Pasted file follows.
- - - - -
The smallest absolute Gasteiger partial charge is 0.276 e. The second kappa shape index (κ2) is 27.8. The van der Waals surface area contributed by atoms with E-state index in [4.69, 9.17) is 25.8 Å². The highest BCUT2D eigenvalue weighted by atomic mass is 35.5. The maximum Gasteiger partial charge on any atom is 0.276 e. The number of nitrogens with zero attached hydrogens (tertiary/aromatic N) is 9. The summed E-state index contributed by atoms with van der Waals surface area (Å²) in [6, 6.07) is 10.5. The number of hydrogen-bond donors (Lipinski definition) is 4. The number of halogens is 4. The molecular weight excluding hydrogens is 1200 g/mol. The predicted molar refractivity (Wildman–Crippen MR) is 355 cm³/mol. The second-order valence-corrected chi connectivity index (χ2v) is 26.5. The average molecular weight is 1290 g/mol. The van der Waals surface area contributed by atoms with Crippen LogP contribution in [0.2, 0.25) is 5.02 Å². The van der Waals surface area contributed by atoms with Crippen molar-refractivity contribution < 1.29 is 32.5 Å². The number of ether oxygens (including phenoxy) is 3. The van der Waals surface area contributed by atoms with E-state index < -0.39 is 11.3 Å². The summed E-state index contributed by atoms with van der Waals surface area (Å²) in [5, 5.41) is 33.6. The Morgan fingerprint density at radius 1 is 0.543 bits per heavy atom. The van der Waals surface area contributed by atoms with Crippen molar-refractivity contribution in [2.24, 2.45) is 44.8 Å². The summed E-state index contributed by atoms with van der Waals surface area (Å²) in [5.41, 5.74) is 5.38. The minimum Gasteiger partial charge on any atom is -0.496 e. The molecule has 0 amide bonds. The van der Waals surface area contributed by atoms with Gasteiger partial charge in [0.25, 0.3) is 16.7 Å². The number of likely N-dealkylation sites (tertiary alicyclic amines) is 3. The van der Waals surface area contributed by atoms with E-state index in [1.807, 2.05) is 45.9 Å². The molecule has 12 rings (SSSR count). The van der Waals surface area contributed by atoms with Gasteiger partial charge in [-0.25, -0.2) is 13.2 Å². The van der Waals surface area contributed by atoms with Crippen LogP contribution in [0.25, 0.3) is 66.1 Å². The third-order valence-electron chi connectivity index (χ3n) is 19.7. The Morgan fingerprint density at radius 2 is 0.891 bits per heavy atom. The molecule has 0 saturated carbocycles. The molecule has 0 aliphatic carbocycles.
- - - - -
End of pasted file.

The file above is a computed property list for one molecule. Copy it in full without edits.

The smallest absolute Gasteiger partial charge is 0.276 e. The second kappa shape index (κ2) is 27.8. The van der Waals surface area contributed by atoms with E-state index in [4.69, 9.17) is 25.8 Å². The highest BCUT2D eigenvalue weighted by atomic mass is 35.5. The maximum Gasteiger partial charge on any atom is 0.276 e. The number of nitrogens with zero attached hydrogens (tertiary/aromatic N) is 9. The summed E-state index contributed by atoms with van der Waals surface area (Å²) in [6, 6.07) is 10.5. The number of hydrogen-bond donors (Lipinski definition) is 4. The number of halogens is 4. The molecular weight excluding hydrogens is 1200 g/mol. The predicted molar refractivity (Wildman–Crippen MR) is 355 cm³/mol. The second-order valence-corrected chi connectivity index (χ2v) is 26.5. The average molecular weight is 1290 g/mol. The van der Waals surface area contributed by atoms with Crippen LogP contribution in [0.2, 0.25) is 5.02 Å². The van der Waals surface area contributed by atoms with Crippen molar-refractivity contribution < 1.29 is 32.5 Å². The number of ether oxygens (including phenoxy) is 3. The van der Waals surface area contributed by atoms with E-state index < -0.39 is 11.3 Å². The summed E-state index contributed by atoms with van der Waals surface area (Å²) in [5, 5.41) is 33.6. The Morgan fingerprint density at radius 1 is 0.543 bits per heavy atom. The van der Waals surface area contributed by atoms with Crippen molar-refractivity contribution in [2.24, 2.45) is 44.8 Å². The summed E-state index contributed by atoms with van der Waals surface area (Å²) in [5.41, 5.74) is 5.38. The minimum Gasteiger partial charge on any atom is -0.496 e. The molecule has 0 amide bonds. The van der Waals surface area contributed by atoms with Gasteiger partial charge in [0.25, 0.3) is 16.7 Å². The number of likely N-dealkylation sites (tertiary alicyclic amines) is 3. The van der Waals surface area contributed by atoms with E-state index in [1.807, 2.05) is 45.9 Å². The molecule has 12 rings (SSSR count). The van der Waals surface area contributed by atoms with Gasteiger partial charge in [-0.25, -0.2) is 13.2 Å². The van der Waals surface area contributed by atoms with Crippen LogP contribution in [0.25, 0.3) is 66.1 Å². The third-order valence-electron chi connectivity index (χ3n) is 19.7. The Morgan fingerprint density at radius 2 is 0.891 bits per heavy atom. The molecule has 0 saturated carbocycles. The molecule has 0 aliphatic carbocycles.